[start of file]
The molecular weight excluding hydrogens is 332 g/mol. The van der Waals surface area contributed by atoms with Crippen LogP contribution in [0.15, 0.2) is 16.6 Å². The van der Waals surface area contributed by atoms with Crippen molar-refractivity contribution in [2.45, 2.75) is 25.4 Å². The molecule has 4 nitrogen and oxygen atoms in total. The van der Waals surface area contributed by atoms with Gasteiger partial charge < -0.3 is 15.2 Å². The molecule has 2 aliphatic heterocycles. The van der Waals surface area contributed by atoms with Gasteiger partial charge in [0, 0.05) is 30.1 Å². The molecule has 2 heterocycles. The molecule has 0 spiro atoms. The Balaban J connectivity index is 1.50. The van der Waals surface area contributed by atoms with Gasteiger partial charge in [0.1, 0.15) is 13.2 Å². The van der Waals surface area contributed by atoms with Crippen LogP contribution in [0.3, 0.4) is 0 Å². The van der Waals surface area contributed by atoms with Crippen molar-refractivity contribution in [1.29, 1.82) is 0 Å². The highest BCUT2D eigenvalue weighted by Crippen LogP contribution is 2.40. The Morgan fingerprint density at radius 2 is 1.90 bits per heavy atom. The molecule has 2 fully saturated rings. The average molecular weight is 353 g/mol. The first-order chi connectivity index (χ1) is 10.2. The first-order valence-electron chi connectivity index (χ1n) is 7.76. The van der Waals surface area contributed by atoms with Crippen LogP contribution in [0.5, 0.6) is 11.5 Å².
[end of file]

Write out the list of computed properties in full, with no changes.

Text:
The molecular weight excluding hydrogens is 332 g/mol. The van der Waals surface area contributed by atoms with Crippen LogP contribution in [0.15, 0.2) is 16.6 Å². The van der Waals surface area contributed by atoms with Crippen molar-refractivity contribution in [2.45, 2.75) is 25.4 Å². The molecule has 4 nitrogen and oxygen atoms in total. The van der Waals surface area contributed by atoms with Gasteiger partial charge < -0.3 is 15.2 Å². The molecule has 2 aliphatic heterocycles. The van der Waals surface area contributed by atoms with Gasteiger partial charge in [0, 0.05) is 30.1 Å². The molecule has 2 heterocycles. The molecule has 0 spiro atoms. The Balaban J connectivity index is 1.50. The van der Waals surface area contributed by atoms with Gasteiger partial charge in [0.1, 0.15) is 13.2 Å². The van der Waals surface area contributed by atoms with Crippen LogP contribution in [0.3, 0.4) is 0 Å². The van der Waals surface area contributed by atoms with Crippen molar-refractivity contribution in [1.29, 1.82) is 0 Å². The highest BCUT2D eigenvalue weighted by Crippen LogP contribution is 2.40. The Morgan fingerprint density at radius 2 is 1.90 bits per heavy atom. The molecule has 2 fully saturated rings. The average molecular weight is 353 g/mol. The first-order chi connectivity index (χ1) is 10.2. The first-order valence-electron chi connectivity index (χ1n) is 7.76. The van der Waals surface area contributed by atoms with Crippen LogP contribution in [0.5, 0.6) is 11.5 Å².